PROBLEMS: persistent anxiety/depressive disorders (post traumatic stress) generalised anxiety, bulimia etc.

SERVICES: standardised/substantive psychological therapies, individualised/tailored for specific patient group


Better Being


Level 2: Treatment for mild disorders

PROBLEMS: e.g. Anxiety, depression, disordered eating behaviours etc..

SERVICES: brief psychological therapies, computerised CBT, guided self-help, group therapies etc.

Level 1: Treatment for subclinical problems

PROBLEMS: e.g. Transitional/Adjustment issues, marital/relationship problems, bereavement, stress etc.

SERVICES: Counselling, community agencies, individual/community educational programmes etc.


Extrapolating Hypothesis

    • Is the Respond! study true for all social housing estates?

There are 254,000 social households in Ireland?

    • If so, there could be 17,000 to 20,000 households suffering significant well-being deprivation
  • Clusters of poverty and cumulative disadvantage contribute to well-being challenges
  • Composed substantially of lone-parent families
  • Many suffer from significant mental health problems
  • Causing alienation and Contributing to ASB Email: Tel: 0818 357901


What do we Seek Now?

1. A Parallel Survey in Local Authority estates to discover

  • The well-being profile of residents and their children
  • Implications for community welfare and behaviour

2. Government Support for a Pilot Community Better Being Initiative

  • Dublin City Co and Laois CC support this in principle
  • We await responses from Mins. Jan O’Sullivan, and Kathleen Lynch. Email: Tel: 0818 357901

prevalence of asb
Prevalence of ASB
  • ‘Growing concern about ASB in local authority estates....
    • Now prioritising ASB strategies...’
  • ‘Growing problem with ASB across Europe’ (pan-European survey)

(Jacinta Cunneen, ‘Tackling anti-social behaviour’, Centre for Housing Research, April 2008

asb in social housing estates
ASB in Social Housing Estates
  • ‘Social housing has become a ‘spatial segregation’ of the marginalised and the ‘tenure of last resort’ as more and more the stock of social housing has become residualised.
  • Social housing is identified with the socially excluded, deviants, the unemployed and those involved in crime and ASB’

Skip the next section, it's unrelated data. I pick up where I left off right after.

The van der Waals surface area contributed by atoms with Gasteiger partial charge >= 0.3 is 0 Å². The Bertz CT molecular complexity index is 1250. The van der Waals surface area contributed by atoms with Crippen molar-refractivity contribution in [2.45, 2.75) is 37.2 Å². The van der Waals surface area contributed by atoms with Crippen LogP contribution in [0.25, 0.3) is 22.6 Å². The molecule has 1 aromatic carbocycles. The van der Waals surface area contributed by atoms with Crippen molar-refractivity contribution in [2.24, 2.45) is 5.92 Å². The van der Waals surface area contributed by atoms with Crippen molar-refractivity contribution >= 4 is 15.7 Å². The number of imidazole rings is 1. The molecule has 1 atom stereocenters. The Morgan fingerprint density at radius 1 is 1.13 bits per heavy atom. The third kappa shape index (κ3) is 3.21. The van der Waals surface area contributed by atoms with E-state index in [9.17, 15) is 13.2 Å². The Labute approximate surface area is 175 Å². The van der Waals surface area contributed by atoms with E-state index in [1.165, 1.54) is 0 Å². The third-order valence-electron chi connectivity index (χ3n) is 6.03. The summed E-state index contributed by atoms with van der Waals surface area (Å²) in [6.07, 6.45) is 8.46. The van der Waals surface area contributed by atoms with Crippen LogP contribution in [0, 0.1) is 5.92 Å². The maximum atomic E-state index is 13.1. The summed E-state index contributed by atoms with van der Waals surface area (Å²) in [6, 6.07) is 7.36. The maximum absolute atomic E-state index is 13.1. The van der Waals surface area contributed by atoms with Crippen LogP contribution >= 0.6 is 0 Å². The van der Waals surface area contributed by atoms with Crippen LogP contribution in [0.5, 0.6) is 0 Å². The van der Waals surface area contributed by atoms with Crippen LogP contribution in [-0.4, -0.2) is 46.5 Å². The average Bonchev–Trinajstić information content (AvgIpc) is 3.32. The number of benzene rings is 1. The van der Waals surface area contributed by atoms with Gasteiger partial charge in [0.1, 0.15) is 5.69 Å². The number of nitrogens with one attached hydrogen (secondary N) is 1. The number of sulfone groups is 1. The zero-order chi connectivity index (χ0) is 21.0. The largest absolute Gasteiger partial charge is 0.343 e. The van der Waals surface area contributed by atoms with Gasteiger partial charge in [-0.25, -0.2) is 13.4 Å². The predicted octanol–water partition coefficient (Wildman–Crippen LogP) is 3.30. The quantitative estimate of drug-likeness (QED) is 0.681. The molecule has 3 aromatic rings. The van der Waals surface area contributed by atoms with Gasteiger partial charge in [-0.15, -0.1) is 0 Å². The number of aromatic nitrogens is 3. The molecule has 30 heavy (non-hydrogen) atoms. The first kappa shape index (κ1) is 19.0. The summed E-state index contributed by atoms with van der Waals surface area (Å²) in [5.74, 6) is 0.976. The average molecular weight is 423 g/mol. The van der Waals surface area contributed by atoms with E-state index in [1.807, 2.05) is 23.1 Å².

(Jacinta Cunneen, ‘Tackling anti-social behaviour’, Centre for Housing Research, April 2008, attributing comments to Card,P (2006), Norris and Murray (2004).


Social Housing


First Choice

  • This has never been truly attempted in Ireland
  • Time to start now Email: Tel: 0818 357901

Respond! Education

Community Education directed to..

Respond! Residents

Social Housing Communities

Outreach Education through..

Fetac Validated

HETAC Validated as a Respond! College

C.I.H. (U.K)

V.E.C. And other Education Partners (NUIM etc)

Own Brand Courses

Staff Education and C.P.D.

sustainable communities
Sustainable Communities
  • Site layout & design
  • Infrastructural supports for sustainable living;

proximity to transport, schools,

shops, amenities, worship, recreational facilities

  • Allocations Policy

‘community lettings’ option.

  • Mixed tenure
  • Mix of socio-economic and household circumstances
  • Child-density ratios

Encouraging tenant participation;

involvement of children helps build a sense

of belonging and ‘ownership’ of the estate.

childcare services
Childcare services
  • Respond! provides approx60 childcare services nationally.
  • Estate Services include:
  • Sessional childcare
  • Full-day care
  • Creche
  • Pre-school,
  • After-school
  • Homework clubs
  • 60+ trained staff;
  • Parent involvement
  • FETAC training offered
  • ADM funding support
childcare services and youth programmes
Childcare services and youth programmes
  • Regional Family Resource Co-ordinators
  • Local Tenant Leaders
  • Networking locally/NGOs, HSE, VEC, other.
  • Developmental Programmes.
  • Adopted ADM targets
  • Seeking to break the cycle of poverty;
  • Enlarge parental and children’s aspirations
community development
Community Development
  • Seeking to intervene to break the cycle of poverty
  • Family Resource
  • Childcare /youth work
  • Tenant participation
  • Adult education
  • Capacity Building
  • Job creation initiatives
Thank You!